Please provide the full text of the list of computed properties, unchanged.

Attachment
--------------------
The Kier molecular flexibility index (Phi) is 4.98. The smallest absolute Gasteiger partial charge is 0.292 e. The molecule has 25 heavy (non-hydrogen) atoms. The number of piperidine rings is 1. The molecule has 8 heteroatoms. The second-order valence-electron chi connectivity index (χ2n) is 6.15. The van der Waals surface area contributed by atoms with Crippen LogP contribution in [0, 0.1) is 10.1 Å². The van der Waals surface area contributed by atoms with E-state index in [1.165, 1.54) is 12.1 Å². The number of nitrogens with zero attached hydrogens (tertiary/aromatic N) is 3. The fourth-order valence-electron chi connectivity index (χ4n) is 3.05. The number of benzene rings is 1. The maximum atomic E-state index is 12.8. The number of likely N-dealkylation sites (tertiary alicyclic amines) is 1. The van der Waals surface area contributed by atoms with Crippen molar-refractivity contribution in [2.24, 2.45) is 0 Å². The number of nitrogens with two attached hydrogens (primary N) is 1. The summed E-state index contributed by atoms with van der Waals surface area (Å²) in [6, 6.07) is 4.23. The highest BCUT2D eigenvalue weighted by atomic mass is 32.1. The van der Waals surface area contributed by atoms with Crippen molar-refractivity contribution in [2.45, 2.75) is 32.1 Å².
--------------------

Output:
The Kier molecular flexibility index (Phi) is 4.98. The smallest absolute Gasteiger partial charge is 0.292 e. The molecule has 25 heavy (non-hydrogen) atoms. The number of piperidine rings is 1. The molecule has 8 heteroatoms. The second-order valence-electron chi connectivity index (χ2n) is 6.15. The van der Waals surface area contributed by atoms with Crippen LogP contribution in [0, 0.1) is 10.1 Å². The van der Waals surface area contributed by atoms with E-state index in [1.165, 1.54) is 12.1 Å². The number of nitrogens with zero attached hydrogens (tertiary/aromatic N) is 3. The fourth-order valence-electron chi connectivity index (χ4n) is 3.05. The number of benzene rings is 1. The maximum atomic E-state index is 12.8. The number of likely N-dealkylation sites (tertiary alicyclic amines) is 1. The van der Waals surface area contributed by atoms with Crippen molar-refractivity contribution in [2.24, 2.45) is 0 Å². The number of nitrogens with two attached hydrogens (primary N) is 1. The summed E-state index contributed by atoms with van der Waals surface area (Å²) in [6, 6.07) is 4.23. The highest BCUT2D eigenvalue weighted by atomic mass is 32.1. The van der Waals surface area contributed by atoms with Crippen molar-refractivity contribution in [2.45, 2.75) is 32.1 Å².